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As an Asian-American, I, like any person of any other race, have certain stereot pes associated with me.

Mainly, I am expected to be incredibly smart and academ ics oriented. Like any other racial stereotype, this has its roots in truth. Like any other racial stereotype, this can be personally offensive. Unlike many other stereotypes, this one has rooted itself into reality. Black people don't have fried chicken taxes imposed on them. Mexican babies don 't have taller cribs. But Asians...try to get an Asian into college, and somebo dy's going to have a hard time. I am, of course, talking about affirmative action. And while I know that there are many arguments to make as to why affirmative action is necessary (even thoug h it's a necessary evil against certain people), I would like to offer a very... unconventional implication that it can have on Asians. Affirmative action ruins friendships. Because Asian-Americans, as a result of having higher expectations and tougher s tandards, must strive higher to stand out (which, incidentally, leads to more af firmative action--it's a vicious cycle). Specifically, they must strive higher to stand out amongst their peers in a competitive battle-for-credentials. But you see, we Asians, we're not brave, valiant fighters--if that were the case , there could possibly be some friendly competition. But no, we're sneaky, cunn ing, covert operators. Jack can't let his friends know that he's secretly getti ng math tutoring outside of school every Thursday night, or they might get ideas , and catch up to him! No, no, Jack and his parents must keep this quiet. Espe cially from his friend Louis, who has grown up with Jack for the past so many ye ars and thus is pretty much academically equivalent to him. It is Jack's hidden trump card--Louis won't have seen this coming, he thinks that he's still on par with Jack! Every minute of work counts--with the number of other Asian kids fr om Jack's school applying to UVA, Jack and his parents know that he has to do ev erything he can to stand out. But at what cost? Jack and Louis hang out like best buddies. They game together, parter up in cla ss together, go to church together. But there's always that malevolent, competi tive edge that Jack feels when he's around Louis...a suspicious, envious, tentat ive fear that Louis is doing something extra in his free time that Jack can't ma tch up to. Suddenly, every single minute that Jack doesn't know what Louis is d oing becomes a potential danger, a suspicious worry that Louis is spending his t ime away from Jack working to beat him. Even friendship, social interaction, and personality are often feigned now so Ja ck doesn't seem as dedicated as he really is, giving Louis a false sense of acad emic security. Jack's such a laidback, friendly, outgoing guy, he can't possibly lead a rigorous academic double-life! If all goes to plan, Louis will have no idea that Jack is working so hard to come out on top. Jack and Louis act like friends, sure. But Jack can't help anymore but to see L ouis as a rival, an enemy too. What could have been a lifelong cameraderie is no w tainted with academic competition, and who knows how permanant the damage may be?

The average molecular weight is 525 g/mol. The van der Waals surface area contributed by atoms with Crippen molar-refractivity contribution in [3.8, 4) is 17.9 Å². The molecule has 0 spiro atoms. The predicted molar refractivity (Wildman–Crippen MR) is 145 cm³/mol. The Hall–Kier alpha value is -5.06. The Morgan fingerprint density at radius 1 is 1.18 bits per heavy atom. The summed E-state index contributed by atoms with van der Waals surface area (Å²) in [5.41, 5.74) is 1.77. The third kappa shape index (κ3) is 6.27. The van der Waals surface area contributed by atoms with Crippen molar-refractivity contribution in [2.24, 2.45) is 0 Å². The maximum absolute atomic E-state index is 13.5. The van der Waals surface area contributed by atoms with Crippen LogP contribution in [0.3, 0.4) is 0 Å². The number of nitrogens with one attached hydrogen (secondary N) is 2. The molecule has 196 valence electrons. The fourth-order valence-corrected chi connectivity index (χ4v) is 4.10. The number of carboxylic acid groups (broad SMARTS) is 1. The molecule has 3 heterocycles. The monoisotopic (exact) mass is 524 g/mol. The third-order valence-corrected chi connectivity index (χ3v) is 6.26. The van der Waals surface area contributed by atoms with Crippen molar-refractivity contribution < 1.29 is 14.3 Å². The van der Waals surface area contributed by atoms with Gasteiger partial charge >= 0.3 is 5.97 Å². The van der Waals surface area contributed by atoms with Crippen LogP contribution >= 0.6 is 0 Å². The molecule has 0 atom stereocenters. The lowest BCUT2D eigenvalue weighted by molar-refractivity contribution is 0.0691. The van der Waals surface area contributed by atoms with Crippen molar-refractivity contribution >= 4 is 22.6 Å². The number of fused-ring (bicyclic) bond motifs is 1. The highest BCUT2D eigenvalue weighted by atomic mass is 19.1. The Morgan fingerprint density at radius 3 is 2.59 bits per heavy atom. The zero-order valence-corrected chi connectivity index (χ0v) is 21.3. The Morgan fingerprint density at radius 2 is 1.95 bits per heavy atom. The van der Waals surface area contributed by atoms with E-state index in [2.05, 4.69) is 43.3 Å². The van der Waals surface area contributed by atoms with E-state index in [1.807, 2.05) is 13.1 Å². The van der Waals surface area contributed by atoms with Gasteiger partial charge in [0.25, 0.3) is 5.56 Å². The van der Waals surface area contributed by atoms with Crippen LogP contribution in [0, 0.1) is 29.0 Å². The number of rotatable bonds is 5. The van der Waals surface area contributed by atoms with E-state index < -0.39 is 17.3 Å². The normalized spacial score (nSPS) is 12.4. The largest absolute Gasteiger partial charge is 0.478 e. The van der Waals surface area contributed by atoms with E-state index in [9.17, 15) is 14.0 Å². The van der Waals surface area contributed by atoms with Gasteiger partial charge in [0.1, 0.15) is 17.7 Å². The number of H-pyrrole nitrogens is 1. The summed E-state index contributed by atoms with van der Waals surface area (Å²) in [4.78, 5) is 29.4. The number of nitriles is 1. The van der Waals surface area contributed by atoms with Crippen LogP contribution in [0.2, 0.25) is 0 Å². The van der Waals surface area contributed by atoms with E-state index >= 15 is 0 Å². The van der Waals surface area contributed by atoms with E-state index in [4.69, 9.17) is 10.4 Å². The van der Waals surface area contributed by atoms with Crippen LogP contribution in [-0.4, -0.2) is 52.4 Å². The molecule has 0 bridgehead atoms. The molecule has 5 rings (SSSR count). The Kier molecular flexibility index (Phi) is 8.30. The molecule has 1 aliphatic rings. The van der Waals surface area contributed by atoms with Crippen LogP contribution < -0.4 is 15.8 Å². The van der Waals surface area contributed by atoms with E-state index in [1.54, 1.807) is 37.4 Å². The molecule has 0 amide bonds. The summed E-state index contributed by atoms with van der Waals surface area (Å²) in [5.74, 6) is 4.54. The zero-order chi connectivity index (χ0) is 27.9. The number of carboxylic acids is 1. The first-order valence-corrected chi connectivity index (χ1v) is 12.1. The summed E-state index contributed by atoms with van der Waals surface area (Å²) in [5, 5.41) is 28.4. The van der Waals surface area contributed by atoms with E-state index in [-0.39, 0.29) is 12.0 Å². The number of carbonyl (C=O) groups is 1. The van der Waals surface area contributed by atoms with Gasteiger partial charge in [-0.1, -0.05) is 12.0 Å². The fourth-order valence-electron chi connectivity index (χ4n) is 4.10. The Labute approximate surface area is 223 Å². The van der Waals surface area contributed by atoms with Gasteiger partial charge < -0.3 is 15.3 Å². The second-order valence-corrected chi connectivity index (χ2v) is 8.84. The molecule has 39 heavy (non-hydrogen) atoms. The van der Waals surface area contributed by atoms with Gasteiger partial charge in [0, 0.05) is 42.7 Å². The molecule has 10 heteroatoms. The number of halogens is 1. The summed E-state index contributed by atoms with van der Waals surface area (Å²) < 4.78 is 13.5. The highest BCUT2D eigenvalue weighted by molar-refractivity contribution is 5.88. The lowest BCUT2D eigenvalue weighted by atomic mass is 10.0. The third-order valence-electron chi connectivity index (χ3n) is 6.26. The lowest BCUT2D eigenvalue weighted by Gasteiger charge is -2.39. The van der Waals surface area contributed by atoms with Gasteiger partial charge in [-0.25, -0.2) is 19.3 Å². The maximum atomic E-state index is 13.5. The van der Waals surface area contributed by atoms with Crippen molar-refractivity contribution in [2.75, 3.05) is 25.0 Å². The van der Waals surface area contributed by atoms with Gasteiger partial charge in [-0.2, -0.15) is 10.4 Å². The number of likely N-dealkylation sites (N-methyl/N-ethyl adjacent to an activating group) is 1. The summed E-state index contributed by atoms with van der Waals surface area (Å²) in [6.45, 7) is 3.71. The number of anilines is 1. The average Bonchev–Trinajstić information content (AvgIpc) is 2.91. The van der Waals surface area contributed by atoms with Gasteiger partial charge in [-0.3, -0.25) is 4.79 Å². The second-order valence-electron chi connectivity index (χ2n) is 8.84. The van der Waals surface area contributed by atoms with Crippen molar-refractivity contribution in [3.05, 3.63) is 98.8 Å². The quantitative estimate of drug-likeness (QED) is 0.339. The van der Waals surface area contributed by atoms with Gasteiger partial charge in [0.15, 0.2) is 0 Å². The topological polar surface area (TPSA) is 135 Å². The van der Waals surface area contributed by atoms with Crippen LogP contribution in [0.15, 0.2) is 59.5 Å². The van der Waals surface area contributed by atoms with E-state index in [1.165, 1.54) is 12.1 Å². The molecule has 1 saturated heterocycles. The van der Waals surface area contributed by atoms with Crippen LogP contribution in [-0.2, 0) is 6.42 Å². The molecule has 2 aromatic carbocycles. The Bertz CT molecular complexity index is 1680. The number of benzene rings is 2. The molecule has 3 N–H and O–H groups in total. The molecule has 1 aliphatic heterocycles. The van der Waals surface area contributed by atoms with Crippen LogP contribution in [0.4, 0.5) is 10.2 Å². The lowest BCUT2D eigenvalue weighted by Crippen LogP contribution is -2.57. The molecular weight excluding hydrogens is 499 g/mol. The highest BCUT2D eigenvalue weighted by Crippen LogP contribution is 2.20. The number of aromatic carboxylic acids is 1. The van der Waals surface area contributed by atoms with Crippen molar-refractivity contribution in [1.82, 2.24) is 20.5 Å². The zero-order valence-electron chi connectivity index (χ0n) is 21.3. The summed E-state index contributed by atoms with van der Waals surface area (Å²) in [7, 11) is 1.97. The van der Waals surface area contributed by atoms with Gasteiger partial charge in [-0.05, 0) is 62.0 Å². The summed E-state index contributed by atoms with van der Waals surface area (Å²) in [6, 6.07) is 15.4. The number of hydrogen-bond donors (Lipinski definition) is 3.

That, my friends, is how affirmative action can ruin friendships. Personally, by realizing this is happening, I have learned to look past the ridi culous competition for credentials and be more transparent with my academics--do ing otherwise makes me feel too hostile towards my friends. Sadly, my parents d o not feel the same way, and still require me to keep some of my activities secr et. I can only hope that my friends also realize what is happening, and view me not as a competitor, but a companion.

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